Topics of discussion include Janeane’s own experience with crazy right-wing protesters, Wanda Sykes, censorship, and being an anti-war voice in the mainstream media. Though she’s a proud liberal, Janeane also has a few harsh words for Barack Obama about his timidity in prosecuting Bush officials for war crimes, and his abandonment of the gay community.
Upcoming guests on Citizen Radio include: Howard Zinn, Matt Taibbi, Glenn Greenwald, and Jeremy Scahill.
A transcript of the interview can be found behind the cut and is free for use. Please credit Citizen Radio for the interview.
Kilstein: What does the word “liberal” mean?
The word liberal is, A: Something to be very proud of, and it is the finest traditions of democracy in this country and any other. In fact, without liberalism, or liberal thinking, we would have none of the things politicians brag about that we have in this country from public schools to public services to social services to voting rights, civil rights, any of these things. That’s from liberal thinking.
Now, about 30 - 35-years ago, right-wingers got it into their mind that they need to make this into a pejorative; they need to turn it into an accusation because all of the social justice issues, all of the empathy that comes along with liberalism flies in the face of Conservative principles, or what Conservative principles have turned into. [Liberal values] are a real obstacle for Conservatism. If people were proud to be liberal - if people utilized the tenants of liberalism, or if it was something that politicians could run on then Conservatism would be completely dead.
Now, it is obviously something that politicians should be proud to call themselves. But because most politicians are cowards, they back down to any bullying no matter how tame the bullying. So now, a large majority of Democrats, and a large majority of political advisers, and media talking heads, are loathe to use the word. Why? Because they’re cowards.
Kilkenny: Why do you think they’re cowards?
Because they’ve been bullied by a right-winger saying - or a moderate, even - saying that you can’t win on it - you can’t run on it. It’s not something that’s good to be. A coward responds to bullying especially in the marketplace of ideas. It’s one thing to back down to someone punching you in the face repeatedly. It’s another thing to back down to somebody using political spin.
So when a news anchor - and I use the word “news” loosely - says something like, ‘Is so-and-so too liberal?’ What the answer should be is ‘that would be a great thing if he, or she, was.’ But no, there’s no people that we could qualify as too liberal anywhere near the halls of power in this country.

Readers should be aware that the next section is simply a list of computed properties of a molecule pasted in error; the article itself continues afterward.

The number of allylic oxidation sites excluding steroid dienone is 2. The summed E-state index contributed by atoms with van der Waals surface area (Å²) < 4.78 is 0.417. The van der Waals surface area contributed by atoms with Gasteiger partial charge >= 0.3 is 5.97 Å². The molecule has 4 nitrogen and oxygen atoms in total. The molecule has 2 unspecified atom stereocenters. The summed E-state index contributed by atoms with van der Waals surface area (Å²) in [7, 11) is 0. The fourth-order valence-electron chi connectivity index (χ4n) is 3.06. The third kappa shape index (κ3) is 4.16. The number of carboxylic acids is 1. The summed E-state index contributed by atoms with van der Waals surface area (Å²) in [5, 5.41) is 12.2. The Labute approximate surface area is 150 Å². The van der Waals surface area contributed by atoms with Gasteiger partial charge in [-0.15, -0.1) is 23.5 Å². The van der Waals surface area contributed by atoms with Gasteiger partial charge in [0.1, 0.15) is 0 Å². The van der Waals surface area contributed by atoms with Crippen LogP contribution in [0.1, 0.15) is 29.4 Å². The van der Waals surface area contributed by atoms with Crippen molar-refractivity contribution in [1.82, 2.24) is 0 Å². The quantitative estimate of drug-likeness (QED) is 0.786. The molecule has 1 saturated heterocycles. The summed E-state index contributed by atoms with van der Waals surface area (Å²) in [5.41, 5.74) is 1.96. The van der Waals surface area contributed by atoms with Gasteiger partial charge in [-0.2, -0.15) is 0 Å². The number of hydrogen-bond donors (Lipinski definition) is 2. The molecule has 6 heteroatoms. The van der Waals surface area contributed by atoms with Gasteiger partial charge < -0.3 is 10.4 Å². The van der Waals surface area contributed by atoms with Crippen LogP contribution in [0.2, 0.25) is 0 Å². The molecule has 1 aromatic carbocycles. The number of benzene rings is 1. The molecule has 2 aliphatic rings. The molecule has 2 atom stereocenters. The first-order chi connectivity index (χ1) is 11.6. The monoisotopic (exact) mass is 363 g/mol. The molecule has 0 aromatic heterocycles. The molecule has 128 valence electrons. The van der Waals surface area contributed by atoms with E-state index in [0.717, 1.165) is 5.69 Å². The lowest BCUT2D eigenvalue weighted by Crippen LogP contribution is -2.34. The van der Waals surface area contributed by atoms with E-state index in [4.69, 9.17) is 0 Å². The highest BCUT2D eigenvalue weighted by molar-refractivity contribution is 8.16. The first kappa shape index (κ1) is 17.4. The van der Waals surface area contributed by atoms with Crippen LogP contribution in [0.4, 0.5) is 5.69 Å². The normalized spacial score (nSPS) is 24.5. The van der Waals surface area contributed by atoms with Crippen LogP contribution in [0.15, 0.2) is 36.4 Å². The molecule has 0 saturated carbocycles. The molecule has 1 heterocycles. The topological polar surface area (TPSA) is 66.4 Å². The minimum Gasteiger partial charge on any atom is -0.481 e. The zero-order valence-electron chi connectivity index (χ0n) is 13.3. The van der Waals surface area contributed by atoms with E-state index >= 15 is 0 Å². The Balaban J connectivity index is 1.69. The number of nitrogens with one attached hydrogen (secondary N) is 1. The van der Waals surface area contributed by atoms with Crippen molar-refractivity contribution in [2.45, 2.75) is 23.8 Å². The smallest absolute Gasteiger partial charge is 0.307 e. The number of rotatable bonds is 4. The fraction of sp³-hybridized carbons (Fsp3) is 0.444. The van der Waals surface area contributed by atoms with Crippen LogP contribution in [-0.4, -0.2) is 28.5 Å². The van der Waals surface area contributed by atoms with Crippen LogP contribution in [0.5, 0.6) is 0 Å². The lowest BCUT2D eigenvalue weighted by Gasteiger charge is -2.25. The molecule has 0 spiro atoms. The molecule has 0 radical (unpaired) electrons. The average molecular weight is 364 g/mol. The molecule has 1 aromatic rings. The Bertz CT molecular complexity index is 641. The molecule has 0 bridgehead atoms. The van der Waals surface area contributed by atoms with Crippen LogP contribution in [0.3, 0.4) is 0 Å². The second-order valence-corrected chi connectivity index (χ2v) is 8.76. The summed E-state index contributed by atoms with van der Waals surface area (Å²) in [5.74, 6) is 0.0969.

Kilstein: [Would Democrats benefit from defining what liberalism means to the public instead of empowering the Republicans by running from the word?]
You’re exactly right. Running from - it’s Joe McCarthy. That stuff has to be nipped in the bud. The average person - the average John and Jane Q. Public tend not to want to rock the boat. That’s unfortunately part of the human condition in any era, in any country. That’s just part of the human conditions, especially if you’re married with children. The last thing you want to do, usually, is rock the boat.
Now, it shouldn’t be considered boat-rocking to tell the truth, to stand up for the truth. Again, “liberal” is something to be proud of. And by the way, and P.S., we’re all socialist. We all are participants of social security, and like I said, the public school system, the public railways, the fire department. When you flush the toilet, do you like it when your poo goes away? Guess what? We’re socialist.
A lot of people don’t even know what Socialism means. They don’t know what liberalism really means. And again, if you want to break it down to basic components, what is a liberal? It means you believe in social justice, gender equality, human rights, it means you care about other people, and about yourself, and about society, and your place in it.
These are all very simple things to be. It takes participating in your own life, but also if most politicians were really, really rugged individualists, or really able to stand up for themselves, and make a good accounting of themselves, they wouldn’t be as high up in the echelons of the people we’re talking about as they are. You have to compromise a hell of a lot along the way to get to the top.
Most journalists, and again I’m using the word very loosely, should not be anywhere near that business. Most of the talking heads, most of the people that calls themselves news anchors, or journalists, should turn in their press cards because they’re not qualified, they don’t have any integrity, they don’t give a shit, basically. So that feeds into this. It’s semantics. It’s all semantics.
Kilkenny/Kilstein: [Journalists are also close to the people who are in power. There's a lot of cronyism in the mainstream media, and they seem preoccupied with maintaining their access to people in power.]
Yeah, a lot of peer pressure. A lot of bad editorial policy. A lot of who’s popular - who’s in, who’s out. It’s like high school…It’s always been that way. If you’re a really good journalist like Amy Goodman, you’re not in the front row [of a White House press conference.] It’s no different than any other crappy high school situation. It’s John Hughes or Cameron Crowe. It’s whatever description of high school peer pressure, or who’s in or who’s out in rock-n’-roll, or who’s in or who’s out in your junior high class. These are still the same high school schmucks who are just grown older, and they’re Twittering each other in the White House press corps. It’s just a bunch of nerds, or bullies, or both. They’re still human beings, and they have all those flaws of human beings.
What politics does shine a big light on is human frailty. I think what Conservatism has shined a light on, also, is human frailty. What does it mean to be a Conservative or a Republican anymore? I’m not quite sure, but it clearly shows you’ve got a lot of frailty. You’ve got a lot of flaws. Now, you’re arrogant as fuck about that, and you’re belligerent, and you have very little self-awareness.